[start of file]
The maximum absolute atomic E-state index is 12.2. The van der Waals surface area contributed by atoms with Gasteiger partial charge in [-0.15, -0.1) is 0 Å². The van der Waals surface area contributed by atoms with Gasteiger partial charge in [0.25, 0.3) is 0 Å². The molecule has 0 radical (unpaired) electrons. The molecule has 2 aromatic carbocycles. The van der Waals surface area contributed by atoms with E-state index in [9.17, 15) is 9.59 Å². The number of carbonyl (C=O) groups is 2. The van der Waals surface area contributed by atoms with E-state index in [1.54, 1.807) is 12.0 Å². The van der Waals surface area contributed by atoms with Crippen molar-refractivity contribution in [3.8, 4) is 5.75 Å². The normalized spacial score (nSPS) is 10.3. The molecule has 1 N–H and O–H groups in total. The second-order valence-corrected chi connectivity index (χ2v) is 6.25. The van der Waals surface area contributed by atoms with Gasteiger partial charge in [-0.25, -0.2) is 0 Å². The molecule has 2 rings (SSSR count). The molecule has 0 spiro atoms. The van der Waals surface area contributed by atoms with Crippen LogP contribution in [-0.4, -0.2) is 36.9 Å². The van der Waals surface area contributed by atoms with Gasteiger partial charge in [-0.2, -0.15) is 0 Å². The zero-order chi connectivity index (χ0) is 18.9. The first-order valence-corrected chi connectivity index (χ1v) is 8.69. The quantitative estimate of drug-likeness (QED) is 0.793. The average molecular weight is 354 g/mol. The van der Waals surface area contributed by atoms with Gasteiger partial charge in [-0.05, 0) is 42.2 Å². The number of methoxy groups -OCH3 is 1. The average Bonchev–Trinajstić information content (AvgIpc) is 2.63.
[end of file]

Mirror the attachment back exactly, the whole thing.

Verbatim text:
The maximum absolute atomic E-state index is 12.2. The van der Waals surface area contributed by atoms with Gasteiger partial charge in [-0.15, -0.1) is 0 Å². The van der Waals surface area contributed by atoms with Gasteiger partial charge in [0.25, 0.3) is 0 Å². The molecule has 0 radical (unpaired) electrons. The molecule has 2 aromatic carbocycles. The van der Waals surface area contributed by atoms with E-state index in [9.17, 15) is 9.59 Å². The number of carbonyl (C=O) groups is 2. The van der Waals surface area contributed by atoms with E-state index in [1.54, 1.807) is 12.0 Å². The van der Waals surface area contributed by atoms with Crippen molar-refractivity contribution in [3.8, 4) is 5.75 Å². The normalized spacial score (nSPS) is 10.3. The molecule has 1 N–H and O–H groups in total. The second-order valence-corrected chi connectivity index (χ2v) is 6.25. The van der Waals surface area contributed by atoms with Gasteiger partial charge in [-0.25, -0.2) is 0 Å². The molecule has 2 rings (SSSR count). The molecule has 0 spiro atoms. The van der Waals surface area contributed by atoms with Crippen LogP contribution in [-0.4, -0.2) is 36.9 Å². The van der Waals surface area contributed by atoms with Gasteiger partial charge in [-0.2, -0.15) is 0 Å². The zero-order chi connectivity index (χ0) is 18.9. The first-order valence-corrected chi connectivity index (χ1v) is 8.69. The quantitative estimate of drug-likeness (QED) is 0.793. The average molecular weight is 354 g/mol. The van der Waals surface area contributed by atoms with Gasteiger partial charge in [-0.05, 0) is 42.2 Å². The number of methoxy groups -OCH3 is 1. The average Bonchev–Trinajstić information content (AvgIpc) is 2.63.